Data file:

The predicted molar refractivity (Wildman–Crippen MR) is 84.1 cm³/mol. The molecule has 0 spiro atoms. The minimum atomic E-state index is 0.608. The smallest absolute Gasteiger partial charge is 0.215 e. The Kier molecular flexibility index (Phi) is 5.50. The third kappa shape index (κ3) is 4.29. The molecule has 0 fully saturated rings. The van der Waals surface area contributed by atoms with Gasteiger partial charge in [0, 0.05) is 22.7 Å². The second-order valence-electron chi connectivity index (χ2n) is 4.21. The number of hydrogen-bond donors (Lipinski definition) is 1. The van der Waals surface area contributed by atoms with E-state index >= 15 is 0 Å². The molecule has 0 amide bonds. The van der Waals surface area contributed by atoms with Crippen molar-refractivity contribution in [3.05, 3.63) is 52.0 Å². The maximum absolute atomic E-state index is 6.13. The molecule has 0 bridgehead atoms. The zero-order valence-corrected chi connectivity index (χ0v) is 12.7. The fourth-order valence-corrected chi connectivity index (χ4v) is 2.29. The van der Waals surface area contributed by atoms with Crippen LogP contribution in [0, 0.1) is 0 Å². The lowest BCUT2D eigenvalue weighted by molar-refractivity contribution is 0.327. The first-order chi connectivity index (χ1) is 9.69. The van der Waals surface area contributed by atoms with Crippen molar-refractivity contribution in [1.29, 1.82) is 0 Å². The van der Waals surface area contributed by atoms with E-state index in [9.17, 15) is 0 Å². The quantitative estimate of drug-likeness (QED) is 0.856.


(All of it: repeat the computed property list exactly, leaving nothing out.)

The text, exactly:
The predicted molar refractivity (Wildman–Crippen MR) is 84.1 cm³/mol. The molecule has 0 spiro atoms. The minimum atomic E-state index is 0.608. The smallest absolute Gasteiger partial charge is 0.215 e. The Kier molecular flexibility index (Phi) is 5.50. The third kappa shape index (κ3) is 4.29. The molecule has 0 fully saturated rings. The van der Waals surface area contributed by atoms with Gasteiger partial charge in [0, 0.05) is 22.7 Å². The second-order valence-electron chi connectivity index (χ2n) is 4.21. The number of hydrogen-bond donors (Lipinski definition) is 1. The van der Waals surface area contributed by atoms with E-state index >= 15 is 0 Å². The molecule has 0 amide bonds. The van der Waals surface area contributed by atoms with Crippen molar-refractivity contribution in [3.05, 3.63) is 52.0 Å². The maximum absolute atomic E-state index is 6.13. The molecule has 0 bridgehead atoms. The zero-order valence-corrected chi connectivity index (χ0v) is 12.7. The fourth-order valence-corrected chi connectivity index (χ4v) is 2.29. The van der Waals surface area contributed by atoms with Crippen LogP contribution in [0, 0.1) is 0 Å². The lowest BCUT2D eigenvalue weighted by molar-refractivity contribution is 0.327. The first-order chi connectivity index (χ1) is 9.69. The van der Waals surface area contributed by atoms with Crippen molar-refractivity contribution in [1.29, 1.82) is 0 Å². The van der Waals surface area contributed by atoms with E-state index in [9.17, 15) is 0 Å². The quantitative estimate of drug-likeness (QED) is 0.856.